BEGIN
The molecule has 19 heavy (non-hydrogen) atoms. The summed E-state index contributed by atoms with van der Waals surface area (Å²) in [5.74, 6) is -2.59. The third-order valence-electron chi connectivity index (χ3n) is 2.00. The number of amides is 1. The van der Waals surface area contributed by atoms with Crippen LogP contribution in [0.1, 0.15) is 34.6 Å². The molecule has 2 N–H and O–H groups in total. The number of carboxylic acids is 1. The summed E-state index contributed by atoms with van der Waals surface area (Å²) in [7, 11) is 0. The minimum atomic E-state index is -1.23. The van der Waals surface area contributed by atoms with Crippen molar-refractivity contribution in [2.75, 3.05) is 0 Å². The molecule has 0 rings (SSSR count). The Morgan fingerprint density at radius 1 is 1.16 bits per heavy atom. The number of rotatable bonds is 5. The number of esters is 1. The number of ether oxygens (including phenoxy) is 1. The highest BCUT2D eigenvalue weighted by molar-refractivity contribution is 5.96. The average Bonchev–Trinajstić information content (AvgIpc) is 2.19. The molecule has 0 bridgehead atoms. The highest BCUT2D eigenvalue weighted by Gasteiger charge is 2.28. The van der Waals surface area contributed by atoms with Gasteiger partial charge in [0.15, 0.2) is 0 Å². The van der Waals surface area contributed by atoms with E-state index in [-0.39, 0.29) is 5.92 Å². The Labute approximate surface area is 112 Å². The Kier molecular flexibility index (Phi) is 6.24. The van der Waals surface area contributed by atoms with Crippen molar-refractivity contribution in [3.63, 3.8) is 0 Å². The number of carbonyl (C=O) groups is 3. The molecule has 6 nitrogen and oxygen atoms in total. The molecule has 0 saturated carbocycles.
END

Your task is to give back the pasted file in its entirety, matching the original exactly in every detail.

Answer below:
The molecule has 19 heavy (non-hydrogen) atoms. The summed E-state index contributed by atoms with van der Waals surface area (Å²) in [5.74, 6) is -2.59. The third-order valence-electron chi connectivity index (χ3n) is 2.00. The number of amides is 1. The van der Waals surface area contributed by atoms with Crippen LogP contribution in [0.1, 0.15) is 34.6 Å². The molecule has 2 N–H and O–H groups in total. The number of carboxylic acids is 1. The summed E-state index contributed by atoms with van der Waals surface area (Å²) in [7, 11) is 0. The minimum atomic E-state index is -1.23. The van der Waals surface area contributed by atoms with Crippen molar-refractivity contribution in [2.75, 3.05) is 0 Å². The molecule has 0 rings (SSSR count). The Morgan fingerprint density at radius 1 is 1.16 bits per heavy atom. The number of rotatable bonds is 5. The number of esters is 1. The number of ether oxygens (including phenoxy) is 1. The highest BCUT2D eigenvalue weighted by molar-refractivity contribution is 5.96. The average Bonchev–Trinajstić information content (AvgIpc) is 2.19. The molecule has 0 bridgehead atoms. The highest BCUT2D eigenvalue weighted by Gasteiger charge is 2.28. The van der Waals surface area contributed by atoms with Gasteiger partial charge in [0.15, 0.2) is 0 Å². The van der Waals surface area contributed by atoms with E-state index in [-0.39, 0.29) is 5.92 Å². The Labute approximate surface area is 112 Å². The Kier molecular flexibility index (Phi) is 6.24. The van der Waals surface area contributed by atoms with Crippen molar-refractivity contribution in [3.63, 3.8) is 0 Å². The number of carbonyl (C=O) groups is 3. The molecule has 6 nitrogen and oxygen atoms in total. The molecule has 0 saturated carbocycles.